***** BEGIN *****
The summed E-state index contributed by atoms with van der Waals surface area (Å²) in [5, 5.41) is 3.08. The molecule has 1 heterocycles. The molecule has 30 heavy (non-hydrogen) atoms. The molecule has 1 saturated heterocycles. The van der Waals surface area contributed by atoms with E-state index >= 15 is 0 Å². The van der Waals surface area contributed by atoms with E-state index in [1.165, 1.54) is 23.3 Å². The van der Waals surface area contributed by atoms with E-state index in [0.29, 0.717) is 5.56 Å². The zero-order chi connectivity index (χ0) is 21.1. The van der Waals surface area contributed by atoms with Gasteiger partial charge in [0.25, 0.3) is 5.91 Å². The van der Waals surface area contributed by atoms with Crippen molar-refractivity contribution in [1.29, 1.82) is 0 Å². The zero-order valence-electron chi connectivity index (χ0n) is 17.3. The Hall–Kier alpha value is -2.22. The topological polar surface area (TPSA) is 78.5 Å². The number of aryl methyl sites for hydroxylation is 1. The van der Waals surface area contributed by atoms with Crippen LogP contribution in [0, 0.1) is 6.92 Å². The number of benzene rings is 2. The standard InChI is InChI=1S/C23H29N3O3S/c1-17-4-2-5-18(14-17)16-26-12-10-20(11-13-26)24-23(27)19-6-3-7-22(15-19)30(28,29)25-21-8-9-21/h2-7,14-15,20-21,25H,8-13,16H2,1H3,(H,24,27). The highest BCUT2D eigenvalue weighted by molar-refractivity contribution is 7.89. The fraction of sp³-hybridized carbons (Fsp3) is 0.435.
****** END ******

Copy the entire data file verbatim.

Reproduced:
The summed E-state index contributed by atoms with van der Waals surface area (Å²) in [5, 5.41) is 3.08. The molecule has 1 heterocycles. The molecule has 30 heavy (non-hydrogen) atoms. The molecule has 1 saturated heterocycles. The van der Waals surface area contributed by atoms with E-state index >= 15 is 0 Å². The van der Waals surface area contributed by atoms with E-state index in [1.165, 1.54) is 23.3 Å². The van der Waals surface area contributed by atoms with E-state index in [0.29, 0.717) is 5.56 Å². The zero-order chi connectivity index (χ0) is 21.1. The van der Waals surface area contributed by atoms with Gasteiger partial charge in [0.25, 0.3) is 5.91 Å². The van der Waals surface area contributed by atoms with Crippen molar-refractivity contribution in [1.29, 1.82) is 0 Å². The zero-order valence-electron chi connectivity index (χ0n) is 17.3. The Hall–Kier alpha value is -2.22. The topological polar surface area (TPSA) is 78.5 Å². The number of aryl methyl sites for hydroxylation is 1. The van der Waals surface area contributed by atoms with Crippen LogP contribution in [0, 0.1) is 6.92 Å². The number of benzene rings is 2. The standard InChI is InChI=1S/C23H29N3O3S/c1-17-4-2-5-18(14-17)16-26-12-10-20(11-13-26)24-23(27)19-6-3-7-22(15-19)30(28,29)25-21-8-9-21/h2-7,14-15,20-21,25H,8-13,16H2,1H3,(H,24,27). The highest BCUT2D eigenvalue weighted by molar-refractivity contribution is 7.89. The fraction of sp³-hybridized carbons (Fsp3) is 0.435.